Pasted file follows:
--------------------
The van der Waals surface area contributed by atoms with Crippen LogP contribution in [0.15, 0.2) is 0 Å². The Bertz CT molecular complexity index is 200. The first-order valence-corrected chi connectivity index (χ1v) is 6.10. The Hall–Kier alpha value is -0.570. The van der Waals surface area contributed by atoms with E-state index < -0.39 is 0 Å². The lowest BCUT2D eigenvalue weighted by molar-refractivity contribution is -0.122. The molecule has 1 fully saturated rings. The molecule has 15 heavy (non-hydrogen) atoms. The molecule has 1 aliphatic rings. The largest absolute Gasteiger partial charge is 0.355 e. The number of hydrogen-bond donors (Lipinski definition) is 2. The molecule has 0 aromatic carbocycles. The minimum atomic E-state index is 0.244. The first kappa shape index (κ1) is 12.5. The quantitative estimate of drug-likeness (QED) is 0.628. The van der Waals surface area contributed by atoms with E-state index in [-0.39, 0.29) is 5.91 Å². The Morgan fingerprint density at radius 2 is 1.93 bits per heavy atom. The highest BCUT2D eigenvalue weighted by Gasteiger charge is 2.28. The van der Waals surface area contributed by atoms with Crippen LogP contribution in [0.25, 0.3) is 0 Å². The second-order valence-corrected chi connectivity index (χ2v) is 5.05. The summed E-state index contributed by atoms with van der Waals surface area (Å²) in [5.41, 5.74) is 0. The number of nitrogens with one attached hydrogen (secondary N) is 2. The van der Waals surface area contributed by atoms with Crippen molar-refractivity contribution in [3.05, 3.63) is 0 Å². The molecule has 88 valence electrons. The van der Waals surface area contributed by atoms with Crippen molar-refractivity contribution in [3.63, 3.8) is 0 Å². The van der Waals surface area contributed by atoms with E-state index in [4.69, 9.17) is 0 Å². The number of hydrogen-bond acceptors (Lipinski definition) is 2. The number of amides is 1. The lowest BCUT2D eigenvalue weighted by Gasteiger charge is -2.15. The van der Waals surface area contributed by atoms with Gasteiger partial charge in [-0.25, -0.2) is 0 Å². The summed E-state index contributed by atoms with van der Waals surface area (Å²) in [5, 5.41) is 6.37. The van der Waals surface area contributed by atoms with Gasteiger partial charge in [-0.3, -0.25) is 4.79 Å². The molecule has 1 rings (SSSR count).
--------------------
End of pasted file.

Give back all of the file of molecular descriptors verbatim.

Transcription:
The van der Waals surface area contributed by atoms with Crippen LogP contribution in [0.15, 0.2) is 0 Å². The Bertz CT molecular complexity index is 200. The first-order valence-corrected chi connectivity index (χ1v) is 6.10. The Hall–Kier alpha value is -0.570. The van der Waals surface area contributed by atoms with E-state index < -0.39 is 0 Å². The lowest BCUT2D eigenvalue weighted by molar-refractivity contribution is -0.122. The molecule has 1 fully saturated rings. The molecule has 15 heavy (non-hydrogen) atoms. The molecule has 1 aliphatic rings. The largest absolute Gasteiger partial charge is 0.355 e. The number of hydrogen-bond donors (Lipinski definition) is 2. The molecule has 0 aromatic carbocycles. The minimum atomic E-state index is 0.244. The first kappa shape index (κ1) is 12.5. The quantitative estimate of drug-likeness (QED) is 0.628. The van der Waals surface area contributed by atoms with E-state index in [-0.39, 0.29) is 5.91 Å². The Morgan fingerprint density at radius 2 is 1.93 bits per heavy atom. The highest BCUT2D eigenvalue weighted by Gasteiger charge is 2.28. The van der Waals surface area contributed by atoms with Crippen LogP contribution in [0.25, 0.3) is 0 Å². The second-order valence-corrected chi connectivity index (χ2v) is 5.05. The summed E-state index contributed by atoms with van der Waals surface area (Å²) in [5.41, 5.74) is 0. The number of nitrogens with one attached hydrogen (secondary N) is 2. The van der Waals surface area contributed by atoms with Crippen molar-refractivity contribution in [3.05, 3.63) is 0 Å². The molecule has 88 valence electrons. The van der Waals surface area contributed by atoms with Crippen molar-refractivity contribution in [3.63, 3.8) is 0 Å². The van der Waals surface area contributed by atoms with E-state index in [4.69, 9.17) is 0 Å². The number of hydrogen-bond acceptors (Lipinski definition) is 2. The number of amides is 1. The lowest BCUT2D eigenvalue weighted by Gasteiger charge is -2.15. The van der Waals surface area contributed by atoms with Gasteiger partial charge in [-0.25, -0.2) is 0 Å². The summed E-state index contributed by atoms with van der Waals surface area (Å²) in [5, 5.41) is 6.37. The van der Waals surface area contributed by atoms with Gasteiger partial charge in [-0.3, -0.25) is 4.79 Å². The molecule has 1 rings (SSSR count).